Greenwich Comedy Festival3

Finally, Adam Buxton bounded on stage (although we had already seen him setting up his laptop, which I was mesmerised by). I haven’t seen Adam doing his stand-up for a while, and he has a noticeably different energy to when we see him at the BFI. Most of the things were saw were new to us, so that was a bonus. His videos, keynote presentations, and YouTube comments were insanely haphazard. I love Dr Buckles.

The festival itself could have done with a touch less branding. It was bordering on the ridiculous and needed to be dialled down a bit. It was a very pleasant afternoon though, and I’m sad I didn’t see more acts. Maybe next year. If it doesn’t go under like Laughs in the Park.

Stop your ginger nonsense

Odeon GreenwichA couple of years ago, Tim introduced me to a great birthday tradition – the Birthday Bonanza.  His greatest Bonanzas go on for weeks, but mine tend to last for three days, the first of which was this Thursday evening up on the Greenwich Peninsula.

I wanted to see Trainwreck and knew Husband didn’t have much of an interest so demanded Tim accompany me.  Despite the fact it only came out a couple of weeks ago, London had all but given up on screenings, but we found a couple of 6.30 showings in Greenwich.  Coincidentally Tim’s local area so I got a lovely guided tour of the mismatched apartment blocks on the way to the circular Odeon.

Armed with my NUS card (perk of the job), I marched my way in, spotting that I could get discount on popcorn and soda.  This unfortunately got me into an argument with the sales assistant who seemed horrified at the thought of giving me – clearly not a teenage girl – student discount on food.  After stomping off to speak to her manager, she conceded, even more so when the advert behind her flipped around to show the actual offer.  Mardy does not begin to describe it.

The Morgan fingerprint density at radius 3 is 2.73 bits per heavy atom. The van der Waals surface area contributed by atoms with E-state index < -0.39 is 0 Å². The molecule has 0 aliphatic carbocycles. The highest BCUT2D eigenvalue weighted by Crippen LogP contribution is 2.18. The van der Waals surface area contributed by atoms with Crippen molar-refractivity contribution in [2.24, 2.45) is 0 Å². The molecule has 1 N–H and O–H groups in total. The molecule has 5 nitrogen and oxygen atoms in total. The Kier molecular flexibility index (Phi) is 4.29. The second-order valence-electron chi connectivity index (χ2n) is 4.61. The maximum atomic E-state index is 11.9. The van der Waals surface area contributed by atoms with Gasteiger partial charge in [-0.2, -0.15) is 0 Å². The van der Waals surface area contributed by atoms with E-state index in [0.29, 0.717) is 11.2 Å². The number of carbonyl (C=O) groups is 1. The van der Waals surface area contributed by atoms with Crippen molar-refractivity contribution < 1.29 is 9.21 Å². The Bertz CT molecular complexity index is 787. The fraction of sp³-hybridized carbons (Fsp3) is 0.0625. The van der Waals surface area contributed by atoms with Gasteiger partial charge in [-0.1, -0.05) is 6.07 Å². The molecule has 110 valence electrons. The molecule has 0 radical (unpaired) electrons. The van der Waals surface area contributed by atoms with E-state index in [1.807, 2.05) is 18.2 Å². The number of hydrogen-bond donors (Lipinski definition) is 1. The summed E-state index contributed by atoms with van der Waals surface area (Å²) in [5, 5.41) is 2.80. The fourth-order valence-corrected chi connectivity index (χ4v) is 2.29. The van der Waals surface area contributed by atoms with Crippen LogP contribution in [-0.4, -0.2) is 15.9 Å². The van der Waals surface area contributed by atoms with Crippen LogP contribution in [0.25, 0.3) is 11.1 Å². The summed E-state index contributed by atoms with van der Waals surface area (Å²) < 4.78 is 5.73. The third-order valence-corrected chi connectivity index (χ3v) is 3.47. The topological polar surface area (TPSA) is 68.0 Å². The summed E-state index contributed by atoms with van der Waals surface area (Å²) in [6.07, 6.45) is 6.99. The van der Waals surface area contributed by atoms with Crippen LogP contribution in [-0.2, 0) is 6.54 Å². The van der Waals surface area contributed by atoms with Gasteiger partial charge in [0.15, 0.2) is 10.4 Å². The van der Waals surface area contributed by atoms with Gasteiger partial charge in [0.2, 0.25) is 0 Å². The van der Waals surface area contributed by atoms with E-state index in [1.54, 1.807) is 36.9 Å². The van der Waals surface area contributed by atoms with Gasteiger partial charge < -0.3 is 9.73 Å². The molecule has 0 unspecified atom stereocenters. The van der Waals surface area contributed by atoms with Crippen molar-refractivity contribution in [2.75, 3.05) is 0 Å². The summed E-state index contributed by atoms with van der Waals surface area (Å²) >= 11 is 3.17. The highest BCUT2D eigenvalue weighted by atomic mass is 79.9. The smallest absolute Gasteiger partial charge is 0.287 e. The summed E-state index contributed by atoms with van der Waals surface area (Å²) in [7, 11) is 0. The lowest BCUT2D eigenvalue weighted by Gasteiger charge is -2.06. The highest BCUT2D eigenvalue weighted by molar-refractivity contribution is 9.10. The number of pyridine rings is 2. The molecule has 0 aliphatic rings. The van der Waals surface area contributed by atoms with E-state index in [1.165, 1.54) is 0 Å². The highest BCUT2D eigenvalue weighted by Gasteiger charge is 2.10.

Odeon weren’t on to a great start with us, and things didn’t improve when a big chuck of the screen was obscured.  Good job Trainwreck doesn’t have subtitles.  And they left the door open which is one of my cinema pet hates.  Cute theatre though – three rows of seats, and everyone seemed really into the film.

On the subject of the film, I loved it.  Admittedly, we were counting instances of racism and homophobia (8 mentions each) and some of it was stomach-wrenchingly gross (John Cena’s naked body – I’m talking about you) but it made me cry with laughter.  I love Amy Schumer and Bill Hader anyway, but the two of them together were hilarious.

And Tilda Swinton.  WOW.  I love how she plays a normal woman, and yet she looks so unsettling.  I love this quote from her:

Yes, the Tandoori tan. That’s probably the most heavily disguised I’ve ever been, in my life. Forget The Grand Budapest Hotel or Snowpiercer. And yet, there are women walking around the streets right now, looking like that. It’s a desired look, apparently. It was great fun.

She’s an absolute goddess.